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Article

Using Rich Narratives to Engage Students in Worthwhile Mathematics: Children’s Literature, Movies and Short Films

1
Faculty of Education, Monash University, Clayton, VIC 3800, Australia
2
Spensley Street Primary School, Clifton Hill, VIC 3068, Australia
*
Author to whom correspondence should be addressed.
Academic Editors: Eila Jeronen and Liudmila Liutsko
Educ. Sci. 2021, 11(10), 588; https://doi.org/10.3390/educsci11100588
Received: 20 August 2021 / Revised: 23 September 2021 / Accepted: 23 September 2021 / Published: 27 September 2021
(This article belongs to the Special Issue Mathematics Education and Implications to Educational Psychology)
Using children’s literature to support mathematics instruction has been connected to positive academic outcomes and learning dispositions; however, less is known about the use of audiovisual based narrative mediums to support student mathematical learning experiences. The current exploratory, qualitative study involved teaching three lessons based on challenging, problem solving tasks to two classes of Australian Year (Grade) 5 students (10 and 11 year olds). These tasks were developed from various narratives, each portrayed through a different medium (movie clip, short film, picture story book). Post lesson interviews were undertaken with 24 students inviting them to compare and contrast this lesson sequence with their usual mathematics instruction. Drawing on a self-determination theory lens, our analysis revealed that these lessons were experienced by students as both highly enjoyable and mathematically challenging. More specifically, it was found that presenting mathematics tasks based on rich and familiar contexts and providing meaningful choices about how to approach their mathematical work supported student autonomy. In addition, there was evidence that the narrative presentation supported student understanding of the mathematics through making the tasks clearer and more accessible, whilst the audiovisual mediums (movie clip, short film) in particular provided a dynamic representation of key mathematical ideas (e.g., transformation and scale). Students indicated an eclectic range of preferences in terms of their preferred narrative mediums for exploring mathematical ideas. Our findings support the conclusion that educators and researchers focused on the benefits of teaching mathematics through picture story books consider extending their definition of narrative to encompass other mediums, such as movie clips and short films. View Full-Text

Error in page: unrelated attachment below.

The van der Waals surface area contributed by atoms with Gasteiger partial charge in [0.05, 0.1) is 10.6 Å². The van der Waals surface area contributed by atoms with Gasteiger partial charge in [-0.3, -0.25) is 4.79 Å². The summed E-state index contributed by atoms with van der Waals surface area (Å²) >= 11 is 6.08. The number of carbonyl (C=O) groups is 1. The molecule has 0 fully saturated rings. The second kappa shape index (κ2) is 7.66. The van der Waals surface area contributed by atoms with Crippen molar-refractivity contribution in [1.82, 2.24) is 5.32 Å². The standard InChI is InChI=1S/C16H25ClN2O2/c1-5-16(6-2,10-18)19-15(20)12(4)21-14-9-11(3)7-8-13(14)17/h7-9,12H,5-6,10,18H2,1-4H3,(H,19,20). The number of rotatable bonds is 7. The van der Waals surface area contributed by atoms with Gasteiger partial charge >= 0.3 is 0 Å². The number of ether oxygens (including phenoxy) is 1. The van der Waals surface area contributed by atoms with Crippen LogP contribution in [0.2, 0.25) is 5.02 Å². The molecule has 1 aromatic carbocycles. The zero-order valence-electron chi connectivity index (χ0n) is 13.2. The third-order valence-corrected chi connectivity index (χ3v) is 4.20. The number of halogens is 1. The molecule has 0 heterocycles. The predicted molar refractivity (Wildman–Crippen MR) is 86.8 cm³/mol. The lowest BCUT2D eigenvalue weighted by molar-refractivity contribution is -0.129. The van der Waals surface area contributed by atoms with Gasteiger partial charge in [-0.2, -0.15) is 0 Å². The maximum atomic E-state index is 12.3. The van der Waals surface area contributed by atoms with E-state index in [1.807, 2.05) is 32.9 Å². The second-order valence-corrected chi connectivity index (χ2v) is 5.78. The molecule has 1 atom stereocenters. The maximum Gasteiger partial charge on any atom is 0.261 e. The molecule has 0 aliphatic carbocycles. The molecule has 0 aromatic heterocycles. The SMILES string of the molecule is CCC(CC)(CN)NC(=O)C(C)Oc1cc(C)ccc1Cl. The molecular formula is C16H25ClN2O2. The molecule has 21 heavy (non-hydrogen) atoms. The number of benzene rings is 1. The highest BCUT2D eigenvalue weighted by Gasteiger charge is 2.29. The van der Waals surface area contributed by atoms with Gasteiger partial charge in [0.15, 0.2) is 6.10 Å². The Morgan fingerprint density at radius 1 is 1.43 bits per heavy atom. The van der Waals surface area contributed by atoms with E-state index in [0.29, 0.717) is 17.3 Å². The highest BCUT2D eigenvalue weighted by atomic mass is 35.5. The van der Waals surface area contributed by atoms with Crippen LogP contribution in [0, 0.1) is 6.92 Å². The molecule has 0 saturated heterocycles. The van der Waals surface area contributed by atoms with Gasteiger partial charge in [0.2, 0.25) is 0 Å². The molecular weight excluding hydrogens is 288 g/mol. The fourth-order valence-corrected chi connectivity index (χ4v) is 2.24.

Keywords: mathematics education; narratives; self-determination theory; problem solving; challenging tasks; children’s literature; audiovisual media; elementary education mathematics education; narratives; self-determination theory; problem solving; challenging tasks; children’s literature; audiovisual media; elementary education
MDPI and ACS Style

Russo, J.; Russo, T.; Roche, A. Using Rich Narratives to Engage Students in Worthwhile Mathematics: Children’s Literature, Movies and Short Films. Educ. Sci. 2021, 11, 588. https://doi.org/10.3390/educsci11100588

AMA Style

Russo J, Russo T, Roche A. Using Rich Narratives to Engage Students in Worthwhile Mathematics: Children’s Literature, Movies and Short Films. Education Sciences. 2021; 11(10):588. https://doi.org/10.3390/educsci11100588

Chicago/Turabian Style

Russo, James, Toby Russo, and Anne Roche. 2021. "Using Rich Narratives to Engage Students in Worthwhile Mathematics: Children’s Literature, Movies and Short Films" Education Sciences 11, no. 10: 588. https://doi.org/10.3390/educsci11100588

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